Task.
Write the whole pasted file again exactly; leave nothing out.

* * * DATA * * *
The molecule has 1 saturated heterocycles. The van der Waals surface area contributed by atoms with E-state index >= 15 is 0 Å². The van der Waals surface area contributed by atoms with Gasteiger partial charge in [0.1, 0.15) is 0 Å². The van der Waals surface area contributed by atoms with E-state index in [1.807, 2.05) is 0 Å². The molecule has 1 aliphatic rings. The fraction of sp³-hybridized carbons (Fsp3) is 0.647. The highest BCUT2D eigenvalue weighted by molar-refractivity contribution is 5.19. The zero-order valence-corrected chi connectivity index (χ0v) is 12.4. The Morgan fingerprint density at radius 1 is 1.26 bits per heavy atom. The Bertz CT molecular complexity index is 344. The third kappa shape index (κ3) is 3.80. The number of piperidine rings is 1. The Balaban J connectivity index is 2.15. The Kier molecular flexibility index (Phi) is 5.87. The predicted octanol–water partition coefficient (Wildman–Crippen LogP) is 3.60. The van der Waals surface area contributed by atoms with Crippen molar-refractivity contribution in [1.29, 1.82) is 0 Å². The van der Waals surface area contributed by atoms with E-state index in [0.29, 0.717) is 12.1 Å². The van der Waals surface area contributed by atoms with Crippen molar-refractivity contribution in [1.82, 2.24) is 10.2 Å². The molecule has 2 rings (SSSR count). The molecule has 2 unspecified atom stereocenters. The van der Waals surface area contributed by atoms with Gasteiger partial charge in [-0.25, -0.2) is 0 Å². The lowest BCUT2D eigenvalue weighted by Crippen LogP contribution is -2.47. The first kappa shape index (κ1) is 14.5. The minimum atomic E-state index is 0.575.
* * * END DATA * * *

The molecule has 1 saturated heterocycles. The van der Waals surface area contributed by atoms with E-state index >= 15 is 0 Å². The van der Waals surface area contributed by atoms with Gasteiger partial charge in [0.1, 0.15) is 0 Å². The van der Waals surface area contributed by atoms with E-state index in [1.807, 2.05) is 0 Å². The molecule has 1 aliphatic rings. The fraction of sp³-hybridized carbons (Fsp3) is 0.647. The highest BCUT2D eigenvalue weighted by molar-refractivity contribution is 5.19. The zero-order valence-corrected chi connectivity index (χ0v) is 12.4. The Morgan fingerprint density at radius 1 is 1.26 bits per heavy atom. The Bertz CT molecular complexity index is 344. The third kappa shape index (κ3) is 3.80. The number of piperidine rings is 1. The Balaban J connectivity index is 2.15. The Kier molecular flexibility index (Phi) is 5.87. The predicted octanol–water partition coefficient (Wildman–Crippen LogP) is 3.60. The van der Waals surface area contributed by atoms with Crippen molar-refractivity contribution in [1.29, 1.82) is 0 Å². The van der Waals surface area contributed by atoms with E-state index in [0.29, 0.717) is 12.1 Å². The van der Waals surface area contributed by atoms with Crippen molar-refractivity contribution in [1.82, 2.24) is 10.2 Å². The molecule has 2 rings (SSSR count). The molecule has 2 unspecified atom stereocenters. The van der Waals surface area contributed by atoms with Gasteiger partial charge in [-0.25, -0.2) is 0 Å². The lowest BCUT2D eigenvalue weighted by Crippen LogP contribution is -2.47. The first kappa shape index (κ1) is 14.5. The minimum atomic E-state index is 0.575.